Researchers at Dalhousie University are trying to reduce the growth of breast cancer tumours, and the results are already significant.

Over-the-counter medications, like Zantac, have showed signs of boosting anti-cancer immunity in mice, and the next step is to get humans involved.

Researchers Dr. Jean Marshall and Dr. Paola Marignani are studying how common over-the-counter medications can reduce cancer growth and spread.

"And how they do that, by mobilizing the immune system, changing the balance of the immune system, so it can better fight cancer," says Dr. Jean Marshall, a professor of Microbiology and Immunology at Dalhousie University.

The drugs involved are Zantac and Pepcid AC, which are typically used for peptic ulcers and acid reflux.

Now, researchers are studying the immune response to those drugs on tumours in mice.

"For example, in a model of early development, we saw about a halving in the number of tumours that the mice developed, just as a result of taking this drug,” says Marshall.

Along with the breast cancer model, researchers have also created a lung cancer model, and are developing a prostate cancer model.

The next step is getting healthy humans involved with the study, and to compare to the results in mice.

"The biggest part of this project is to move into human study, where we're going to take normal human volunteers, have them take the ranitidine or the Pepcid AC under controlled conditions, and look at, study, their immune response in the blood and their immune cells in the blood,” says Marshall.

"These compounds are actually over-the-counter, they're readily available, many people take these medicines freely and we know that there's very minimal side effect to them,” says Marignani, a professor of Biochemistry and Molecular Biology at Dalhousie University.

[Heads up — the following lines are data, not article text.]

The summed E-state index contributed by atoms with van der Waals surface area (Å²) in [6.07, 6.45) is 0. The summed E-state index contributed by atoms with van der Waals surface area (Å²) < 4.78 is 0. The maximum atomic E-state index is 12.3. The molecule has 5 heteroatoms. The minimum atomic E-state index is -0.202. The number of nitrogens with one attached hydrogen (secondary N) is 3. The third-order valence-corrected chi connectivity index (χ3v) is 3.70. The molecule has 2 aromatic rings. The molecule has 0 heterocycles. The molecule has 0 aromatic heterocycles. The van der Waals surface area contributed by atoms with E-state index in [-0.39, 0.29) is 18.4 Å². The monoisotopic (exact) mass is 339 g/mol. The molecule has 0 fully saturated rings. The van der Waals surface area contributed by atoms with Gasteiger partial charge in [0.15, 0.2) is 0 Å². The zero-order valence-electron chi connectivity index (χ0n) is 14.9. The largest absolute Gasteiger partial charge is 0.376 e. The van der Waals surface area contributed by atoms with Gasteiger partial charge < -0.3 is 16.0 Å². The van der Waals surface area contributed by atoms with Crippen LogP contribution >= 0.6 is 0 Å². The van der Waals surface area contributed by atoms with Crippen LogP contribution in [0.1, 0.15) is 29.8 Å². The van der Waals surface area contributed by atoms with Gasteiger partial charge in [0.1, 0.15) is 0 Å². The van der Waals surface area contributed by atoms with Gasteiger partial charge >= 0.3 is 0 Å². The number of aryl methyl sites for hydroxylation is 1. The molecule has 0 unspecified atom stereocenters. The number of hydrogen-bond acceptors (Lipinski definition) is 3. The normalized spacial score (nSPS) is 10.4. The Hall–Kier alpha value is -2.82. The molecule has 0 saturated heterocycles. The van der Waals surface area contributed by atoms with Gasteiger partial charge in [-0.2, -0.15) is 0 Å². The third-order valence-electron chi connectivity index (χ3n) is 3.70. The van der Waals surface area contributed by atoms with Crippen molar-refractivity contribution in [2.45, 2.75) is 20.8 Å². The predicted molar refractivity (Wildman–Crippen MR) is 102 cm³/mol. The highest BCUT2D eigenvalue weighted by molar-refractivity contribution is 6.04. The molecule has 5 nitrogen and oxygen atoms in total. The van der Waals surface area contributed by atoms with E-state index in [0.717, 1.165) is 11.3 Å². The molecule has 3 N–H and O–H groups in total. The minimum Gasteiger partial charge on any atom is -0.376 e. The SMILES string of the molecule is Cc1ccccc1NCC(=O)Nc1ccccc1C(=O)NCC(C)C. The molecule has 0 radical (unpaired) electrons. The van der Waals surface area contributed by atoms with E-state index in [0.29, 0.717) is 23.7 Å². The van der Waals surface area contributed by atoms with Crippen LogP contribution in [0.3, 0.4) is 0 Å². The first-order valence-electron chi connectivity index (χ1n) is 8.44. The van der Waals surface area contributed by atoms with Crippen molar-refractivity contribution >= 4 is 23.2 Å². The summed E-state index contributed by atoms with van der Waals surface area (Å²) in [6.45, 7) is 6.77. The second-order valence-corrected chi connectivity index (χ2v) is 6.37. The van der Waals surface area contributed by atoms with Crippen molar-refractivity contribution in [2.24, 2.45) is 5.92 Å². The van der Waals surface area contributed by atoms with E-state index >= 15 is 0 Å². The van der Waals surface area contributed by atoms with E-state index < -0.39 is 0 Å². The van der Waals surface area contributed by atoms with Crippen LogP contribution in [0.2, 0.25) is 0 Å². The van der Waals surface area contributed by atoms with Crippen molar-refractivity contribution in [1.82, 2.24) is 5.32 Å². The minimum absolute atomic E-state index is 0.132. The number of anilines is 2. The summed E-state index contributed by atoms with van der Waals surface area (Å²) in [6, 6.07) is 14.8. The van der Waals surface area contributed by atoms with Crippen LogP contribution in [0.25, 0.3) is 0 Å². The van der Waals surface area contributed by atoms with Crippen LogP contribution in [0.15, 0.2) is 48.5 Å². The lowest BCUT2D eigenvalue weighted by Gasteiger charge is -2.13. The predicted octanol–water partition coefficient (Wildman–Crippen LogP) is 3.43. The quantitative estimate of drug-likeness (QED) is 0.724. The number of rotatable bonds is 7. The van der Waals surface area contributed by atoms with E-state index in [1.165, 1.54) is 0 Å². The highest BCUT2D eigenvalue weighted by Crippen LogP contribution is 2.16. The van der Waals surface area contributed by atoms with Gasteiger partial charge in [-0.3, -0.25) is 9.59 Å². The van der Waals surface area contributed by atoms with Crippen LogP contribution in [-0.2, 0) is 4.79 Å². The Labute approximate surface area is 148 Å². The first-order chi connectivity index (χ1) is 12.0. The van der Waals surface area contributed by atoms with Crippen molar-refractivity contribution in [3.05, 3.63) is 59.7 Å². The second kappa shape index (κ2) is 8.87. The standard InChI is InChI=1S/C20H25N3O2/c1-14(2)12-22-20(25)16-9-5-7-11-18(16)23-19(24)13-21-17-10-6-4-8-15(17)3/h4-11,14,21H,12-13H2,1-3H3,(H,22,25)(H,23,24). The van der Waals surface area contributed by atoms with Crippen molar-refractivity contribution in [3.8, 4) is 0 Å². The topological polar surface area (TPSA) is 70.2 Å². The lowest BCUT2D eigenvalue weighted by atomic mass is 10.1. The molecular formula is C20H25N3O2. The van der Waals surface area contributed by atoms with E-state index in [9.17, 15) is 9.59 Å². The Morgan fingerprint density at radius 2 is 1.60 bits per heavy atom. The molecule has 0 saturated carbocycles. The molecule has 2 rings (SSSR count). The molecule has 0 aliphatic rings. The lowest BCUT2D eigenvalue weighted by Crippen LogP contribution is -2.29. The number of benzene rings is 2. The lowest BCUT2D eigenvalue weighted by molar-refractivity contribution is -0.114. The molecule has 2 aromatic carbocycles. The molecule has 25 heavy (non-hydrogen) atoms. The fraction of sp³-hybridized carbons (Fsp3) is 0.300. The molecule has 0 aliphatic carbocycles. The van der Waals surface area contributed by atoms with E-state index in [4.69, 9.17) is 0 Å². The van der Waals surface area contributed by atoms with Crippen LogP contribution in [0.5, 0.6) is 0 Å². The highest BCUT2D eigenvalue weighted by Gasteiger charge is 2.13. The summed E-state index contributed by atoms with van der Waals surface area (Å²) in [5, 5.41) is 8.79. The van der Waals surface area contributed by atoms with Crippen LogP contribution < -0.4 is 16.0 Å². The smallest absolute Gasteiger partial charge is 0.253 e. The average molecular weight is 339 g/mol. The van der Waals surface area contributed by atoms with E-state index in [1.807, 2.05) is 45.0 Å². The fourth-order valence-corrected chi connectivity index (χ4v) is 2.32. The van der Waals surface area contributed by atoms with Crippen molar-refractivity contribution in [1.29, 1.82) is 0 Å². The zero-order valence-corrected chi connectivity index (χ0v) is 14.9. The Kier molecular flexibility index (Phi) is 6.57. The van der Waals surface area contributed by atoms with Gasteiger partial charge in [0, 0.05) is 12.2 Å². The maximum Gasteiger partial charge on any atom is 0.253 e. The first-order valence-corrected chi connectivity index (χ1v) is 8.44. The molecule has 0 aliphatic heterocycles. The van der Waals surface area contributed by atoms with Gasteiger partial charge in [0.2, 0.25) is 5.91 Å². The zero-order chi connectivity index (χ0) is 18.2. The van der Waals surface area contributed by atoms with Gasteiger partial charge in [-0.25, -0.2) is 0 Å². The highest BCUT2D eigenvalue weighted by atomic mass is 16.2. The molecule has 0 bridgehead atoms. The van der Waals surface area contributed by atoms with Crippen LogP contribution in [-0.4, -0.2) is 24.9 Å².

“To be able to repurpose known drugs is very, very practical use of a lot of resources."

The Canadian Cancer Societyis now involved with the project. If all goes as planned, the method of additional treatment will be available at low cost.

"It's very non-toxic, has almost no side effects, so even if it's used it ends up being used just in addition to current treatments it might have a beneficial effect, and that's really important for us,” says Marshall.

"The fact that we're bringing together scientists and clinician scientists working on one big project and bridging between tissue culture cells and culture, animal models of human cancer cells and humans, and we're bringing it all together in one project, this is really elegant,” says Marignani.

Researchers hope the study will create a new approach in the fight against cancer. They are now in the process of recruiting people for the clinical-set of the study.

Anyone interested in participating in the study can contact the faculty of medicine at Dalhousie University.